Costco Comforts

 

Last week, Andrew and I joined our friends on their monthly visit to the local Costco here in Edinburgh. As trivial as it sounds, it felt so nice to drive into a parking lot, walk into a big warehouse, and push around a huge shopping cart as we perused the aisles. It was a little taste of home…err suburbia?

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It felt like I never even left the States. First of all, we drove (in a car) to Costco. After 6 months of mostly walking and bussing, a car ride anywhere is a gift. Tired legs in the wind, the cold, and the rain results in a miserable Chelsea. Just ask my husband! Our wonderful friends, Clement and Tracy, have a car, or a “people-mover” as they call it here (also known as a mini-van) and they graciously offered to drive us to Costco. Secondly, the Costco in Edinburgh is located in Straiton, the home of Ikea, ASDA (UK version of Walmart), and a strip mall with a parking lot. Driving around the area made me feel like I was back in the suburbs. Thirdly, it even smells the same. That concrete warehouse scent was strangely familiar. Lastly, they have a lot of the same products that I am used to. I was able to purchase 3 essential items for my pantry: Yoshida Sauce, Avocado Oil, and Sweet Kale Vegetable Salad Kit (I highly recommend adding avocado and a hard-boiled egg to this for a bomb salad). Needless to say, I was happy.

Alright, time for the differences! Granted, it was in the middle of the week, I was surprised how empty Costco was since the Costcos in the US are usually busy after people get off from work. We went around 6pm and there were tons of parking spaces available. We parked super close. Another difference is that you enter the warehouse on the left side, not the right. Hehe, silly Brits. I also learned that “tire” is spelled “tyre” here.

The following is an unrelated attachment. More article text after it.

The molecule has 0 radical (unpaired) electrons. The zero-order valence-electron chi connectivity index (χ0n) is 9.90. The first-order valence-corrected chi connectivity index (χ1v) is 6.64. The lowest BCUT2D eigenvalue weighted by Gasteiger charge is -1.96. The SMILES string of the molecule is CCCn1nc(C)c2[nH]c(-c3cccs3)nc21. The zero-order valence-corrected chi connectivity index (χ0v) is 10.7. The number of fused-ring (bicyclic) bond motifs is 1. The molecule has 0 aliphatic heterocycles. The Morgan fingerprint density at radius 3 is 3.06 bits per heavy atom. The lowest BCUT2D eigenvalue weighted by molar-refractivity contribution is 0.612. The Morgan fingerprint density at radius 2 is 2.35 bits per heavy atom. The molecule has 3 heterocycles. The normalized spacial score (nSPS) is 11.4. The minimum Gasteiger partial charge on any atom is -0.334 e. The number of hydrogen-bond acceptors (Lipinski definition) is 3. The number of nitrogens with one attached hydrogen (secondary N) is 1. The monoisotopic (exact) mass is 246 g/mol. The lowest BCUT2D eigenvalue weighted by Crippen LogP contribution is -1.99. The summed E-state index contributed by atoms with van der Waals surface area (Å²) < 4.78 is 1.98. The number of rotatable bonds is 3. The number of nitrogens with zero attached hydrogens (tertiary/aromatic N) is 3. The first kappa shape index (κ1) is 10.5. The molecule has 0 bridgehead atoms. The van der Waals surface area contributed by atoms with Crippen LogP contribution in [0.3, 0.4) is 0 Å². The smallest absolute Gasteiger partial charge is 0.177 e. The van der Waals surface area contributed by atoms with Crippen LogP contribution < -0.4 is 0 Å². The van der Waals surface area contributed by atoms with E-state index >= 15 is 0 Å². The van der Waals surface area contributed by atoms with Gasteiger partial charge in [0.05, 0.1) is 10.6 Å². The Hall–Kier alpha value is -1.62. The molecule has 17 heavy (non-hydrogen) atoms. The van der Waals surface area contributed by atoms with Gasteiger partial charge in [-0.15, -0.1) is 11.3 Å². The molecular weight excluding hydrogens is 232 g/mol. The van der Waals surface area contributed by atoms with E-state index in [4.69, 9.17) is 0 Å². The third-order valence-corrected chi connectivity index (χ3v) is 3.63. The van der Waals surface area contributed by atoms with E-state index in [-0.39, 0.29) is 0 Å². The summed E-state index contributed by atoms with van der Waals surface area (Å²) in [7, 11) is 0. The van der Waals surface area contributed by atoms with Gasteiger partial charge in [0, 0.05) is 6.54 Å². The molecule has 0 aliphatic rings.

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As for differences in items and shopping experience, Andrew picked a small bucket of sweet pickled herring to try. It was good. Next, the alcoholic selection is much larger than the alcoholic selection in the States (at least in my opinion). I felt like there were rows and rows of beer and wine. When we went to pay, there was no line. WHAT?!? No line at Costco? This is amazing.

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Lastly and most importantly, there were different options at the Food Court. They serve Jacket Potatoes that you can add toppings to such as baked beans, beef chili, tuna, or coleslaw. The potatoes are only £1.50 and you can choose two toppings. Plus, it’s huge! All that for only £1.50? Too bad I don’t really like potatoes. They also serve Chicken Fajita Wraps, which aren’t Scottish or European at all, but I guess they must be popular. They still serve the hot dog (no Polish dog though) and pizzas. Andrew got the Aberdeen Angus Cottage Pie (a minced meat pie with a mashed potato crust) and I got the Chicken Bake. Our friend Clement and Andrew claim that the chicken bake is better in Scotland than in America. I can’t tell the difference, but Andrew believes the chicken is more tender and more finely chopped than the big chunks of white meat in American Costcos. Um, cool story bro… Our meal for the both of us came out to £5.70 (chicken bake – £2.95; cottage pie – £2.75) which is probably one of the cheapest meals we’ve had out here, and we even splurged on the more expensive items!

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It’s hard to justify shopping here because I know we’ll spend a lot (even though we’re buying in bulk), we’re only shopping for two, and we don’t have a freezer. But it’s okay. I still love you, Costco. I can’t wait to see those beautiful concrete floors and metal shelvings again!

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3 thoughts on “Costco Comforts

  1. Great article about some of the simplicities in life that we take for granted. Costco is everywhere now so I always try to find one when we travel, especially to see the local food

    Like

  2. The food court is always a good value, as is the rotisserie chicken. We feel grounded when we can visit a Costco when we travel.

    Like

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